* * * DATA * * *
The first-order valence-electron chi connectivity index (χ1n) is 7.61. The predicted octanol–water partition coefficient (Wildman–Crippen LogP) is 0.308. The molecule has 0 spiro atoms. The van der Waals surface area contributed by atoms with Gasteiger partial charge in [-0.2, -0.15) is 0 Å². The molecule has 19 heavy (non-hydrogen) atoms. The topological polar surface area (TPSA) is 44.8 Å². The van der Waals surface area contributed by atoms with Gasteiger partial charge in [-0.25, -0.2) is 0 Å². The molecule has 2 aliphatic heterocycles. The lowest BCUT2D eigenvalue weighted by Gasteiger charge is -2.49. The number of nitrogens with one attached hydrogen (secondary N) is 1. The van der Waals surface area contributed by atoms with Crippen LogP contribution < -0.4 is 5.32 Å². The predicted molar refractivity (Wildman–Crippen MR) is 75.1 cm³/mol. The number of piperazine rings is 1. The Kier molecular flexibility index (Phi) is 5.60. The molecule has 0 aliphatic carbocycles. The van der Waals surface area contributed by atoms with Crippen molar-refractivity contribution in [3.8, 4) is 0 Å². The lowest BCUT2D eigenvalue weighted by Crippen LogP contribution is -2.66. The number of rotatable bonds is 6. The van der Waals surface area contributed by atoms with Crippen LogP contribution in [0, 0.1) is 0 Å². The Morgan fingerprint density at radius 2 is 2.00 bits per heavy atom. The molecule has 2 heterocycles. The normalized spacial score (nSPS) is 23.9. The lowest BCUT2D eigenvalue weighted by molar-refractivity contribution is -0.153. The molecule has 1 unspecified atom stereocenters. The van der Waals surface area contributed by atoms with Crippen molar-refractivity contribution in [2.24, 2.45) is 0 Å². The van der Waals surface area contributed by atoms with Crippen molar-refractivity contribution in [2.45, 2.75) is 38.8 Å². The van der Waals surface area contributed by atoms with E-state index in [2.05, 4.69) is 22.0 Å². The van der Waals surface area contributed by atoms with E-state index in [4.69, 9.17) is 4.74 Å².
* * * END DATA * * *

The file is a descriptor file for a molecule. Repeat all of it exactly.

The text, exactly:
The first-order valence-electron chi connectivity index (χ1n) is 7.61. The predicted octanol–water partition coefficient (Wildman–Crippen LogP) is 0.308. The molecule has 0 spiro atoms. The van der Waals surface area contributed by atoms with Gasteiger partial charge in [-0.2, -0.15) is 0 Å². The molecule has 19 heavy (non-hydrogen) atoms. The topological polar surface area (TPSA) is 44.8 Å². The van der Waals surface area contributed by atoms with Gasteiger partial charge in [-0.25, -0.2) is 0 Å². The molecule has 2 aliphatic heterocycles. The lowest BCUT2D eigenvalue weighted by Gasteiger charge is -2.49. The number of nitrogens with one attached hydrogen (secondary N) is 1. The van der Waals surface area contributed by atoms with Crippen LogP contribution < -0.4 is 5.32 Å². The predicted molar refractivity (Wildman–Crippen MR) is 75.1 cm³/mol. The number of piperazine rings is 1. The Kier molecular flexibility index (Phi) is 5.60. The molecule has 0 aliphatic carbocycles. The van der Waals surface area contributed by atoms with Crippen molar-refractivity contribution in [3.8, 4) is 0 Å². The lowest BCUT2D eigenvalue weighted by Crippen LogP contribution is -2.66. The number of rotatable bonds is 6. The van der Waals surface area contributed by atoms with Crippen LogP contribution in [0, 0.1) is 0 Å². The Morgan fingerprint density at radius 2 is 2.00 bits per heavy atom. The molecule has 2 heterocycles. The normalized spacial score (nSPS) is 23.9. The lowest BCUT2D eigenvalue weighted by molar-refractivity contribution is -0.153. The molecule has 1 unspecified atom stereocenters. The van der Waals surface area contributed by atoms with Crippen molar-refractivity contribution in [2.24, 2.45) is 0 Å². The van der Waals surface area contributed by atoms with Crippen molar-refractivity contribution in [2.45, 2.75) is 38.8 Å². The van der Waals surface area contributed by atoms with E-state index in [2.05, 4.69) is 22.0 Å². The van der Waals surface area contributed by atoms with E-state index in [4.69, 9.17) is 4.74 Å².